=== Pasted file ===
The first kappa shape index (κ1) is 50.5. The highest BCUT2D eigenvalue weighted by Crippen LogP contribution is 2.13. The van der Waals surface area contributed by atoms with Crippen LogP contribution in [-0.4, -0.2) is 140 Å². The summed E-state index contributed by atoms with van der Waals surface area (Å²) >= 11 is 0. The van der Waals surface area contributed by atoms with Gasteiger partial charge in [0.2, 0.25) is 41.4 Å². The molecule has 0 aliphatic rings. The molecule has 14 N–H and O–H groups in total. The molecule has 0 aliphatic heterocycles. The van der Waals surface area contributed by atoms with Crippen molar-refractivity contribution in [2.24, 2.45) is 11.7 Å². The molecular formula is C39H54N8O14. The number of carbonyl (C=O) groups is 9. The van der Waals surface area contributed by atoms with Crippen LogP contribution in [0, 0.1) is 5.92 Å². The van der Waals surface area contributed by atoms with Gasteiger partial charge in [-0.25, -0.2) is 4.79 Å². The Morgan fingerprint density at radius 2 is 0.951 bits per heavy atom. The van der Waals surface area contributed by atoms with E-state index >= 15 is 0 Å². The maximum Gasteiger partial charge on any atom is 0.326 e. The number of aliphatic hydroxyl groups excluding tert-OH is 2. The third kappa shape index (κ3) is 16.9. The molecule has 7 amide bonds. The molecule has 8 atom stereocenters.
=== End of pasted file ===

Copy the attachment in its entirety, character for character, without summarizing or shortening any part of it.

The first kappa shape index (κ1) is 50.5. The highest BCUT2D eigenvalue weighted by Crippen LogP contribution is 2.13. The van der Waals surface area contributed by atoms with Crippen LogP contribution in [-0.4, -0.2) is 140 Å². The summed E-state index contributed by atoms with van der Waals surface area (Å²) >= 11 is 0. The van der Waals surface area contributed by atoms with Gasteiger partial charge in [0.2, 0.25) is 41.4 Å². The molecule has 0 aliphatic rings. The molecule has 14 N–H and O–H groups in total. The molecule has 0 aliphatic heterocycles. The van der Waals surface area contributed by atoms with Crippen molar-refractivity contribution in [2.24, 2.45) is 11.7 Å². The molecular formula is C39H54N8O14. The number of carbonyl (C=O) groups is 9. The van der Waals surface area contributed by atoms with Crippen LogP contribution in [0, 0.1) is 5.92 Å². The van der Waals surface area contributed by atoms with Gasteiger partial charge in [-0.25, -0.2) is 4.79 Å². The Morgan fingerprint density at radius 2 is 0.951 bits per heavy atom. The van der Waals surface area contributed by atoms with E-state index >= 15 is 0 Å². The maximum Gasteiger partial charge on any atom is 0.326 e. The number of aliphatic hydroxyl groups excluding tert-OH is 2. The third kappa shape index (κ3) is 16.9. The molecule has 7 amide bonds. The molecule has 8 atom stereocenters.